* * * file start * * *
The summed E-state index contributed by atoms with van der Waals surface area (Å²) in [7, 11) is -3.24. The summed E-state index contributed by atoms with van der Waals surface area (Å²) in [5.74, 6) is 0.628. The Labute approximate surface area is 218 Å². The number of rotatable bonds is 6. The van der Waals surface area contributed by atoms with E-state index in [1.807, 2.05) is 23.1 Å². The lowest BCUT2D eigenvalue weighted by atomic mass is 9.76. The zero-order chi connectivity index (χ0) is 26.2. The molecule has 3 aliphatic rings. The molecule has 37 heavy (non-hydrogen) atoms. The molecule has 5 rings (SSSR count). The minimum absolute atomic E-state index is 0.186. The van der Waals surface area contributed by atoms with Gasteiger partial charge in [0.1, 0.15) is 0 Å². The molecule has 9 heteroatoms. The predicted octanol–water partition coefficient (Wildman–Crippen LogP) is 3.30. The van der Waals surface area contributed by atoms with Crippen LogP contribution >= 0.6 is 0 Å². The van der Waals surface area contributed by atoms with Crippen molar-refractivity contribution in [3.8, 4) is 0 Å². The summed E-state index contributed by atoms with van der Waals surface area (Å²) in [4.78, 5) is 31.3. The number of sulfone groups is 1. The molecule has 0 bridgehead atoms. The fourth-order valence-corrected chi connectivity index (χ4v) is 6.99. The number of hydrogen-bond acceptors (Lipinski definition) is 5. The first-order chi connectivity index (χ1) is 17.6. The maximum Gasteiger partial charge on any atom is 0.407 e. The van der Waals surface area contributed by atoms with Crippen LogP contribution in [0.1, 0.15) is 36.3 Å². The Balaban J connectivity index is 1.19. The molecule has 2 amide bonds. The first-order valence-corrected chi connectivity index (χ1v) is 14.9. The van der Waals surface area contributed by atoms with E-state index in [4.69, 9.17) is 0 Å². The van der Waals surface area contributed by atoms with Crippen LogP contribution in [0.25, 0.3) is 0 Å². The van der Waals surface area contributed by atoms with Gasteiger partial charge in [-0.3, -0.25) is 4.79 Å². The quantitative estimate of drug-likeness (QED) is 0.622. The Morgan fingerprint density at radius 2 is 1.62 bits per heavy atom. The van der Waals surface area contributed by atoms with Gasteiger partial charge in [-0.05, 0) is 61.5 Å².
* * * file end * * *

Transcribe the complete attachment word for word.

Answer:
The summed E-state index contributed by atoms with van der Waals surface area (Å²) in [7, 11) is -3.24. The summed E-state index contributed by atoms with van der Waals surface area (Å²) in [5.74, 6) is 0.628. The Labute approximate surface area is 218 Å². The number of rotatable bonds is 6. The van der Waals surface area contributed by atoms with E-state index in [1.807, 2.05) is 23.1 Å². The lowest BCUT2D eigenvalue weighted by atomic mass is 9.76. The zero-order chi connectivity index (χ0) is 26.2. The molecule has 3 aliphatic rings. The molecule has 37 heavy (non-hydrogen) atoms. The molecule has 5 rings (SSSR count). The minimum absolute atomic E-state index is 0.186. The van der Waals surface area contributed by atoms with Gasteiger partial charge in [0.1, 0.15) is 0 Å². The molecule has 9 heteroatoms. The predicted octanol–water partition coefficient (Wildman–Crippen LogP) is 3.30. The van der Waals surface area contributed by atoms with Crippen LogP contribution >= 0.6 is 0 Å². The van der Waals surface area contributed by atoms with Crippen molar-refractivity contribution in [3.8, 4) is 0 Å². The summed E-state index contributed by atoms with van der Waals surface area (Å²) in [4.78, 5) is 31.3. The number of sulfone groups is 1. The molecule has 0 bridgehead atoms. The fourth-order valence-corrected chi connectivity index (χ4v) is 6.99. The number of hydrogen-bond acceptors (Lipinski definition) is 5. The first-order chi connectivity index (χ1) is 17.6. The maximum Gasteiger partial charge on any atom is 0.407 e. The van der Waals surface area contributed by atoms with Crippen LogP contribution in [0.1, 0.15) is 36.3 Å². The Balaban J connectivity index is 1.19. The molecule has 2 amide bonds. The first-order valence-corrected chi connectivity index (χ1v) is 14.9. The van der Waals surface area contributed by atoms with E-state index in [4.69, 9.17) is 0 Å². The van der Waals surface area contributed by atoms with Crippen LogP contribution in [0.25, 0.3) is 0 Å². The van der Waals surface area contributed by atoms with Gasteiger partial charge in [-0.3, -0.25) is 4.79 Å². The quantitative estimate of drug-likeness (QED) is 0.622. The Morgan fingerprint density at radius 2 is 1.62 bits per heavy atom. The van der Waals surface area contributed by atoms with Gasteiger partial charge in [-0.05, 0) is 61.5 Å².